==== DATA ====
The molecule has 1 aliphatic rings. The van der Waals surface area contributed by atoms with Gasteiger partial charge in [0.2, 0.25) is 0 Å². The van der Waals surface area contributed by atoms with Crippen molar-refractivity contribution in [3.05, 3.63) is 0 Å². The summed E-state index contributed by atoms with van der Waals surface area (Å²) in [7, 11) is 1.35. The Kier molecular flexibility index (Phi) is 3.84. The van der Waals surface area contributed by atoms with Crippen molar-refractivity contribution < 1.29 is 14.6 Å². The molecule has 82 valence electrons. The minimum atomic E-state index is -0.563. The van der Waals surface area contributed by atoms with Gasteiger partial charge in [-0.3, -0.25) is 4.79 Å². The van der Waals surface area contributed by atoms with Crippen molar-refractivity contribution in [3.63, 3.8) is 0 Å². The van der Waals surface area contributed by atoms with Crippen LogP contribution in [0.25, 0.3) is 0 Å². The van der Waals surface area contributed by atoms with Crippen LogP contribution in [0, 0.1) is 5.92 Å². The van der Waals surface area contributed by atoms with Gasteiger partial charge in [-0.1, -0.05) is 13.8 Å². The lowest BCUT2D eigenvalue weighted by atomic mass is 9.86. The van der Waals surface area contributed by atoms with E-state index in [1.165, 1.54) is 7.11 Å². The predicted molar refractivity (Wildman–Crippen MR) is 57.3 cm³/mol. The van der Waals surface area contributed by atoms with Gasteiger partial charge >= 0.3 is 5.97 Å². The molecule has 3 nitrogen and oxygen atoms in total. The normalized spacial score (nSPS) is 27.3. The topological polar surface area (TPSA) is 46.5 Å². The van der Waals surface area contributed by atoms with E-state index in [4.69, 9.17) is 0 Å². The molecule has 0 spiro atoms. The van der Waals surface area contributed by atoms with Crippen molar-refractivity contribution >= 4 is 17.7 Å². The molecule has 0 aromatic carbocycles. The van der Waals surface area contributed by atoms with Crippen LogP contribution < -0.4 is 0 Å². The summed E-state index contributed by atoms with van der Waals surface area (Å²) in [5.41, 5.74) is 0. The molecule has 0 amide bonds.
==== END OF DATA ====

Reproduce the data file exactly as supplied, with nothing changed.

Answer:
The molecule has 1 aliphatic rings. The van der Waals surface area contributed by atoms with Gasteiger partial charge in [0.2, 0.25) is 0 Å². The van der Waals surface area contributed by atoms with Crippen molar-refractivity contribution in [3.05, 3.63) is 0 Å². The summed E-state index contributed by atoms with van der Waals surface area (Å²) in [7, 11) is 1.35. The Kier molecular flexibility index (Phi) is 3.84. The van der Waals surface area contributed by atoms with Crippen molar-refractivity contribution < 1.29 is 14.6 Å². The molecule has 82 valence electrons. The minimum atomic E-state index is -0.563. The van der Waals surface area contributed by atoms with Gasteiger partial charge in [-0.3, -0.25) is 4.79 Å². The van der Waals surface area contributed by atoms with Crippen molar-refractivity contribution in [3.63, 3.8) is 0 Å². The van der Waals surface area contributed by atoms with Crippen LogP contribution in [0.25, 0.3) is 0 Å². The van der Waals surface area contributed by atoms with Crippen LogP contribution in [0, 0.1) is 5.92 Å². The van der Waals surface area contributed by atoms with Gasteiger partial charge in [-0.1, -0.05) is 13.8 Å². The lowest BCUT2D eigenvalue weighted by atomic mass is 9.86. The van der Waals surface area contributed by atoms with E-state index in [1.165, 1.54) is 7.11 Å². The predicted molar refractivity (Wildman–Crippen MR) is 57.3 cm³/mol. The van der Waals surface area contributed by atoms with Gasteiger partial charge >= 0.3 is 5.97 Å². The molecule has 3 nitrogen and oxygen atoms in total. The normalized spacial score (nSPS) is 27.3. The topological polar surface area (TPSA) is 46.5 Å². The van der Waals surface area contributed by atoms with E-state index in [4.69, 9.17) is 0 Å². The molecule has 0 spiro atoms. The van der Waals surface area contributed by atoms with Crippen molar-refractivity contribution >= 4 is 17.7 Å². The molecule has 0 aromatic carbocycles. The van der Waals surface area contributed by atoms with Crippen LogP contribution < -0.4 is 0 Å². The summed E-state index contributed by atoms with van der Waals surface area (Å²) in [5.41, 5.74) is 0. The molecule has 0 amide bonds.